class number in the form 11bbbbbb, which ensures compatibility with
   non-supporting nodes.  Per [RFC2205], such nodes will ignore the
   object but forward it without modification.

   This document defines the content of the Extended Association ID for
   the Extended ASSOCIATION Object for co-routed bidirectional LSPs.
   Operators wishing to use this function SHOULD ensure that it is
   supported on the node that is expected to act on the association.


7.  Security Considerations

   This document uses signaling mechanisms defined in [RFC7551] and
   [GMPLS-FRR] and does not introduce any additional security
   considerations other than already covered in [RFC7551], [GMPLS-FRR]
   and the MPLS/GMPLS security framework [RFC5920].

   Using the extended association ID in the intercepted signalling
   message, a node may be able to get additional information of the LSP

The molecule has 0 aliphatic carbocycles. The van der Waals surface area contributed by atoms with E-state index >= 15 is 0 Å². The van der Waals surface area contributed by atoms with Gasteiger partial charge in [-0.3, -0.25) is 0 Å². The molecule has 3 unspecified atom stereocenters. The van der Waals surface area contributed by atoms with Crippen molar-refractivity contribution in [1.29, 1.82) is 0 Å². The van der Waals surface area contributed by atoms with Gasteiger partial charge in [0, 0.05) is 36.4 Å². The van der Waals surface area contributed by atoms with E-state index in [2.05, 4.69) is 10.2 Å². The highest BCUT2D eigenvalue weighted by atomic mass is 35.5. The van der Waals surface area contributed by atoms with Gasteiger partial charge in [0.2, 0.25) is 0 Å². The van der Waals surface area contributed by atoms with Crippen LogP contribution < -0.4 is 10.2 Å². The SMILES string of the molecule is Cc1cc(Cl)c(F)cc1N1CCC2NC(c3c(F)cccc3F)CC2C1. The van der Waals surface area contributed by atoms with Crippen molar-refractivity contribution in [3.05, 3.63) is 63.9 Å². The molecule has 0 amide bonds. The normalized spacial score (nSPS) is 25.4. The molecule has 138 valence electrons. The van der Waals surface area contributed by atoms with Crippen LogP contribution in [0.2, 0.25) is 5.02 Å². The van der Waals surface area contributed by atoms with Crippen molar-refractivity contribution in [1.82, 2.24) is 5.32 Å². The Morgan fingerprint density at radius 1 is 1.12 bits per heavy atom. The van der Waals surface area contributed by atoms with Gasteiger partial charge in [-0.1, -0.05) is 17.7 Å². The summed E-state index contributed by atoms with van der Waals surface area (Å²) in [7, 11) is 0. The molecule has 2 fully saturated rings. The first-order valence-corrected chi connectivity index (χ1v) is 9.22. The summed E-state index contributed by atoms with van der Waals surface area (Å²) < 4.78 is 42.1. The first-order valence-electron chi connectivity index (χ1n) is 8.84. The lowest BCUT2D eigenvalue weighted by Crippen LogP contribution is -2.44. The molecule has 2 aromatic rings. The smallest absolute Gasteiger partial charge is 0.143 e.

such as co-routed type and the originating node.  This is judged to
   be a very minor security risk as this information is already
   available by other means.


8.  IANA Considerations

   This document does not make any request for IANA action.














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9.  References

9.1.  Normative References

   [RFC2119]  Bradner, S., "Key words for use in RFCs to Indicate
              Requirement Levels", BCP 14, RFC 2119, March 1997.

   [RFC2205]  Braden, B., Zhang, L., Berson, S., Herzog, S., and S.
              Jamin, "Resource ReSerVation Protocol (RSVP) -- Version 1
              Functional Specification", RFC 2205, September 1997.

   [RFC4090]  Pan, P., Ed., Swallow, G., Ed., and A. Atlas, Ed., "Fast
              Reroute Extensions to RSVP-TE for LSP Tunnels", RFC 4090,